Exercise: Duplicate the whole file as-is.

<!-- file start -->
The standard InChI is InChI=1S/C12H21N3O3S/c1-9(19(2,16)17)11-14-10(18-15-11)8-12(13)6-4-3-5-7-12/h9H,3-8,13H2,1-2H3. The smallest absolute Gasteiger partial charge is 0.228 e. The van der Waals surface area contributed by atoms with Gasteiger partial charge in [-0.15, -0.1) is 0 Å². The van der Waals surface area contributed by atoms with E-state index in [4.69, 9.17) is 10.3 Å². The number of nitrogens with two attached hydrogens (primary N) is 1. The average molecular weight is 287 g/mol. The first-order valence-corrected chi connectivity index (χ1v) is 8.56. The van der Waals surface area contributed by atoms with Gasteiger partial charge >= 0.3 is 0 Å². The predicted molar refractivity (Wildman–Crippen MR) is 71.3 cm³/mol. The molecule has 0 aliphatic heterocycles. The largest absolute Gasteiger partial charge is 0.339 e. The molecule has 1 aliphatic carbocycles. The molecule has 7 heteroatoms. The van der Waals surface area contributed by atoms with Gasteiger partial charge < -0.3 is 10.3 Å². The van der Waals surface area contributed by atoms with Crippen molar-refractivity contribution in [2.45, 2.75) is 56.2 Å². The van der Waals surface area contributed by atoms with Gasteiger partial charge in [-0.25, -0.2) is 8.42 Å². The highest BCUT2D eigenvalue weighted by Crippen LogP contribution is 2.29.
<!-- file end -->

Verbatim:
The standard InChI is InChI=1S/C12H21N3O3S/c1-9(19(2,16)17)11-14-10(18-15-11)8-12(13)6-4-3-5-7-12/h9H,3-8,13H2,1-2H3. The smallest absolute Gasteiger partial charge is 0.228 e. The van der Waals surface area contributed by atoms with Gasteiger partial charge in [-0.15, -0.1) is 0 Å². The van der Waals surface area contributed by atoms with E-state index in [4.69, 9.17) is 10.3 Å². The number of nitrogens with two attached hydrogens (primary N) is 1. The average molecular weight is 287 g/mol. The first-order valence-corrected chi connectivity index (χ1v) is 8.56. The van der Waals surface area contributed by atoms with Gasteiger partial charge >= 0.3 is 0 Å². The predicted molar refractivity (Wildman–Crippen MR) is 71.3 cm³/mol. The molecule has 0 aliphatic heterocycles. The largest absolute Gasteiger partial charge is 0.339 e. The molecule has 1 aliphatic carbocycles. The molecule has 7 heteroatoms. The van der Waals surface area contributed by atoms with Gasteiger partial charge < -0.3 is 10.3 Å². The van der Waals surface area contributed by atoms with Crippen molar-refractivity contribution in [2.45, 2.75) is 56.2 Å². The van der Waals surface area contributed by atoms with Gasteiger partial charge in [-0.25, -0.2) is 8.42 Å². The highest BCUT2D eigenvalue weighted by Crippen LogP contribution is 2.29.